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This historic marker in Fayette County commemorates a sandstone formation known as "Spy Rock." The rock itself is a short hike beyond the highway, leading some to confuse the small rock formations near the sign as Spy Rock. However, historical markers are usually placed on well-traveled roads for the sake of visibility. Both Union and Confederate forces during the Civil War used this rock formation to provide both high ground and cover. Spy Rock's most significant role came when Union troops under the command of General J.D. Cox camped in this area and used the rock formation as a means of surveying a broad area of territory and occupying the higher ground as they trailed Confederates under Robert E. Lee. Prior to the Civil War, Native Americans also used the area to secure a better view of possible threats, referring to the formation as the "Rock of Eyes."

Spy Rock is a natural landmark. It is located on U.S. 60 along the old James River and Kanawha Turnpike. It is eighteen miles east of Hawks Nest and lies almost halfway between Charleston and Lewisburg. Spy Rock is elevated at 2510 feet and overlooks the Sewell Mountains.

Prior to the Civil War, Native Americans used the site and referred to it as “Rock of Eyes." During the Civil War both Union and Confederate Soldiers. To the soldiers it was known as “Spy Rock” and was used for observation. After the Battle of Carnifex Ferry, Union forces led by General Jacob Cox occupied Spy Rock while pursuing the Confederates.

Between September and October 1861, while Union and Confederate forces scuffled along the turnpike, they moved into position for a battle that would take place at Sewell Mountain. General Cox established Spy Rock as his headquarters. General Robert E. Lee set up at Sewell Mountain; this caused Cox to call General William Rosecrans for reinforcements.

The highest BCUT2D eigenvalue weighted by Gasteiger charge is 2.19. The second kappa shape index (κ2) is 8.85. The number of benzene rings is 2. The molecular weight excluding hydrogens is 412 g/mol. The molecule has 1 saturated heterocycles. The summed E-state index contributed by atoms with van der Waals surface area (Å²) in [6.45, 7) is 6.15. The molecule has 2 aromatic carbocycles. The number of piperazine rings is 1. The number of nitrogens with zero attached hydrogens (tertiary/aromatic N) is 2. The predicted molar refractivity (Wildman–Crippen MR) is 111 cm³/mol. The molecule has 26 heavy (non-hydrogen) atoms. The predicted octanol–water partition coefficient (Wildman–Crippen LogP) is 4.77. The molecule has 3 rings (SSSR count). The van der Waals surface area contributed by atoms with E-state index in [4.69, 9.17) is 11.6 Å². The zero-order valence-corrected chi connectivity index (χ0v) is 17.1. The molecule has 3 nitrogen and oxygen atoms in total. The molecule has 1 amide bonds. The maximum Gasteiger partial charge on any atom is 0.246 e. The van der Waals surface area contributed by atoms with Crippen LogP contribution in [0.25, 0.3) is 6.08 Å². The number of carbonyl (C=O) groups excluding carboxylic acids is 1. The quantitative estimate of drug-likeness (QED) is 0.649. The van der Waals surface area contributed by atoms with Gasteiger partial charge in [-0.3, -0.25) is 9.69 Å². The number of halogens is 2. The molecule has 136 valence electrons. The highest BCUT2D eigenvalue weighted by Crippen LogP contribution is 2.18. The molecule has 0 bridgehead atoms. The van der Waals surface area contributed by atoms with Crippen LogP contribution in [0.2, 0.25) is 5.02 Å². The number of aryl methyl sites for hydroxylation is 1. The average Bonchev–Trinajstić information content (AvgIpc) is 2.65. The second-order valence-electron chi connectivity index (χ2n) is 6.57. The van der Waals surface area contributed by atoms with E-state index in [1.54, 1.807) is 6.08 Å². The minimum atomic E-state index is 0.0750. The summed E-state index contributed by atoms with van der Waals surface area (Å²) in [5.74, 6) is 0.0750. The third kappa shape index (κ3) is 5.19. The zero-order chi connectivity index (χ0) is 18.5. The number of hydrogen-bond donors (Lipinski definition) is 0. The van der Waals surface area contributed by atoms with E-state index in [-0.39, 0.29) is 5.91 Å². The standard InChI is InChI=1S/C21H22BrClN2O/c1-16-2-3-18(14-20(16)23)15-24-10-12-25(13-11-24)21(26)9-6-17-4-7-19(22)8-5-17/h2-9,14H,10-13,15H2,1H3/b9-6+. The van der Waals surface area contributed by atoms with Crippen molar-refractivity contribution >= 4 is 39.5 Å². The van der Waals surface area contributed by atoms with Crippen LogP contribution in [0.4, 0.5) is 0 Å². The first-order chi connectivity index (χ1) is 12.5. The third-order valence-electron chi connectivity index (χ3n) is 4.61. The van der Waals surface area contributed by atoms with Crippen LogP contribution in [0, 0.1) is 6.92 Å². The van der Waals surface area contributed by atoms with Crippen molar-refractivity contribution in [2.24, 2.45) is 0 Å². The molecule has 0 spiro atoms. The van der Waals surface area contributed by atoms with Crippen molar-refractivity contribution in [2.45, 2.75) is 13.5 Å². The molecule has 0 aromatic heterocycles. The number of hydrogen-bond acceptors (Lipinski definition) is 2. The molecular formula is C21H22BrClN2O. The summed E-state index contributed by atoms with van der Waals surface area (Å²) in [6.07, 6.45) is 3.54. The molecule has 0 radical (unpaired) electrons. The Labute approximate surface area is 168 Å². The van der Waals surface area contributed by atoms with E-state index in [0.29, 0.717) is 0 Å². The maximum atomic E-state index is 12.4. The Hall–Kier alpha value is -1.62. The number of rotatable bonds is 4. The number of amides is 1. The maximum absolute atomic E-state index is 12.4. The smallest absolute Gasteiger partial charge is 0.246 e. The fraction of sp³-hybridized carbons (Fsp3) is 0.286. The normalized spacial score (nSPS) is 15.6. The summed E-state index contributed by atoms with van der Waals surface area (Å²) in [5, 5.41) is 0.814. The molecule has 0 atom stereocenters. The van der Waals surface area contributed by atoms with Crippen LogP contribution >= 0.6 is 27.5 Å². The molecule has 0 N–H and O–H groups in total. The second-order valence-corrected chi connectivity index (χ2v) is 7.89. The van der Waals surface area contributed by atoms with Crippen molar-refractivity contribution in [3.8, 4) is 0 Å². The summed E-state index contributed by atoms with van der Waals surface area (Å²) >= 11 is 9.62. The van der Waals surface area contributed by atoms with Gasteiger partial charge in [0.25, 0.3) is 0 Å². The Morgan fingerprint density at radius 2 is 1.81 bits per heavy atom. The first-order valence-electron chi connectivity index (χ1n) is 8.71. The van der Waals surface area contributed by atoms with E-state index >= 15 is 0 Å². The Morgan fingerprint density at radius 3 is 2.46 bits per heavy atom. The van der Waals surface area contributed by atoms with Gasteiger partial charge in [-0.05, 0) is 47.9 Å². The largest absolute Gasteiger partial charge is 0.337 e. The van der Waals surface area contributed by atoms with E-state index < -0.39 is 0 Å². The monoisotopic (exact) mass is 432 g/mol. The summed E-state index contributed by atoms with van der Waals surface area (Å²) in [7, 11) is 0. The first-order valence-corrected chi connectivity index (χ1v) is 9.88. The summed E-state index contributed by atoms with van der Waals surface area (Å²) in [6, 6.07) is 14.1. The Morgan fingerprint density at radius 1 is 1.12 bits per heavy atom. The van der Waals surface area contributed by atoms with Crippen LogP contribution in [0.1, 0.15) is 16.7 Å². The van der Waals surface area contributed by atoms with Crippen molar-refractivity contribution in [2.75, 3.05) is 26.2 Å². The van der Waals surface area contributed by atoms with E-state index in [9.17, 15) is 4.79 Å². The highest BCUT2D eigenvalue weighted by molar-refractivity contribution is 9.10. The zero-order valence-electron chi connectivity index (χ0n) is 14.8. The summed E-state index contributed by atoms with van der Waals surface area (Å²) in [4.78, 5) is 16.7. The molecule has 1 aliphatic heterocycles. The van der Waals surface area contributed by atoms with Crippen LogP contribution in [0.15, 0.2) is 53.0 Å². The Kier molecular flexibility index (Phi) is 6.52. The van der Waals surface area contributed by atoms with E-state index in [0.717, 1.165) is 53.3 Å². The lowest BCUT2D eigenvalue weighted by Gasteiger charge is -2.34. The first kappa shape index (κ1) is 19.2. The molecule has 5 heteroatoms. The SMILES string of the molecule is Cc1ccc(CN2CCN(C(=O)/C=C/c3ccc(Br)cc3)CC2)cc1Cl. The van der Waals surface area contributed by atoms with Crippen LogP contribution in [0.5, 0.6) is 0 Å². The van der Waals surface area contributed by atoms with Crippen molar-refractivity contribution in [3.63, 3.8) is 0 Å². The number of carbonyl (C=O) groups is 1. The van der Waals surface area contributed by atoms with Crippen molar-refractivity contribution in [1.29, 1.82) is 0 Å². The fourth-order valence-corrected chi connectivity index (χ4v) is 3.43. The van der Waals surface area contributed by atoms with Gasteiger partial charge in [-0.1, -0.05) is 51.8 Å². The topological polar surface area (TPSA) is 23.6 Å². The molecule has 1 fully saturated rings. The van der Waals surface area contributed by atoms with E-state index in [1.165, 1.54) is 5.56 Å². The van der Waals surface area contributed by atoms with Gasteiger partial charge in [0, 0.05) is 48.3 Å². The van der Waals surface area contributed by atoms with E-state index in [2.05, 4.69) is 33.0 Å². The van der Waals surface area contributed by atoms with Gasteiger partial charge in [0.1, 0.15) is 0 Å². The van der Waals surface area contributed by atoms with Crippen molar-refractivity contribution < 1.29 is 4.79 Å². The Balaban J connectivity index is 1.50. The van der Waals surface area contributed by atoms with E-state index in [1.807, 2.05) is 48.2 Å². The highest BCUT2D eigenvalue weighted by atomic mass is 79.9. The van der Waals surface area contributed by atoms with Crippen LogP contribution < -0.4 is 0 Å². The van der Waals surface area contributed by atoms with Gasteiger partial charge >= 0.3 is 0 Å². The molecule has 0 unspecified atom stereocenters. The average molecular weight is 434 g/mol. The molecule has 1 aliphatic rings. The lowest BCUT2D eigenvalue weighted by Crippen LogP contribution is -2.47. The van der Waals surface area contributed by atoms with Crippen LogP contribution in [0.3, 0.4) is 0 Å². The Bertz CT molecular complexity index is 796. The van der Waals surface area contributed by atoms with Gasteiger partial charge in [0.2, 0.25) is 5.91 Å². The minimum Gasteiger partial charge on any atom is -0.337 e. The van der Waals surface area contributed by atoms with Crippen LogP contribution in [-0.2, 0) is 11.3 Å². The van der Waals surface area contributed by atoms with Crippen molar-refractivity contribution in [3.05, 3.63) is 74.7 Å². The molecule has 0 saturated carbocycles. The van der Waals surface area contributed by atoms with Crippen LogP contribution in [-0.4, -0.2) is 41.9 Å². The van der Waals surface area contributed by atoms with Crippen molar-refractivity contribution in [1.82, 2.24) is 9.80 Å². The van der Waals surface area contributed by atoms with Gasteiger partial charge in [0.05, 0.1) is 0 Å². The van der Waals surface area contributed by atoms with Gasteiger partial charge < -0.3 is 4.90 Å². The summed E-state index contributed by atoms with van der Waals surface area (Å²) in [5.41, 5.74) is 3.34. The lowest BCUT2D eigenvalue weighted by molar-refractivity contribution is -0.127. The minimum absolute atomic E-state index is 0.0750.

Late October 1861 saw record rainfall in the area. It caused the turnpike to become extremely muddy and no one could move. Forces became sick and hungry and caused more casualties than actual fighting. General Cox decided to move to Gauley Bridge due to 500 of his men being sick. While Cox fell back to Gauley Bridge, General Lee retreated to Meadow Bluff.

Holzer, Harold, James M. McPherson, James I. Robertson, Stephen W. Sears, and Craig L. Symonds. Hearts Touched by Fire: The Best of Battles and Leaders of the Civil War. New York: Modern Library, 2011. Cohen, Stan. The Civil War in West Virginia: A Pictorial History. Charleston, W. Va.: Pictorial Histories Pub., 1982. Print. Lane, Winthrop D. Civil War in West Virginia. New York: B.W. Huebsch, 1921. Print. Phillips, David L. War Stories: Civil War in West Virginia. Leesburg, VA: Gauley Mount, 1991. Print. Bard, David. "Spy Rock." The West Virginia Encyclopedia. West Virginia Humanities Council, 29 Oct. 2010. Web. 22 June 2015. .